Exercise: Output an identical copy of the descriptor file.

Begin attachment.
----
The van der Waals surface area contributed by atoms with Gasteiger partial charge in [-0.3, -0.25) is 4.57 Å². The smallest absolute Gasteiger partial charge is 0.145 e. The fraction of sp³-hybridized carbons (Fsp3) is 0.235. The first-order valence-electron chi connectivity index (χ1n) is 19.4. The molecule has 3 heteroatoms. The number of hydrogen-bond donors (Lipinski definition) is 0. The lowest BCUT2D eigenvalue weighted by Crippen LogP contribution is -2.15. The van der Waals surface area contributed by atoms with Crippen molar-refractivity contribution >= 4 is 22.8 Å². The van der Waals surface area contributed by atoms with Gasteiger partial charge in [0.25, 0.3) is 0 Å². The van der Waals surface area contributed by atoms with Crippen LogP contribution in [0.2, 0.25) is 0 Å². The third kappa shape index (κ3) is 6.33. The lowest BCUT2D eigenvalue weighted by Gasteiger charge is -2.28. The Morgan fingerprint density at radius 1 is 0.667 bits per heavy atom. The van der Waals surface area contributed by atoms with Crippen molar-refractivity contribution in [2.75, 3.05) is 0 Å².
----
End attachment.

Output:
The van der Waals surface area contributed by atoms with Gasteiger partial charge in [-0.3, -0.25) is 4.57 Å². The smallest absolute Gasteiger partial charge is 0.145 e. The fraction of sp³-hybridized carbons (Fsp3) is 0.235. The first-order valence-electron chi connectivity index (χ1n) is 19.4. The molecule has 3 heteroatoms. The number of hydrogen-bond donors (Lipinski definition) is 0. The lowest BCUT2D eigenvalue weighted by Crippen LogP contribution is -2.15. The van der Waals surface area contributed by atoms with Crippen molar-refractivity contribution >= 4 is 22.8 Å². The van der Waals surface area contributed by atoms with Gasteiger partial charge in [0.25, 0.3) is 0 Å². The van der Waals surface area contributed by atoms with Crippen LogP contribution in [0.2, 0.25) is 0 Å². The third kappa shape index (κ3) is 6.33. The lowest BCUT2D eigenvalue weighted by Gasteiger charge is -2.28. The Morgan fingerprint density at radius 1 is 0.667 bits per heavy atom. The van der Waals surface area contributed by atoms with Crippen molar-refractivity contribution in [2.75, 3.05) is 0 Å².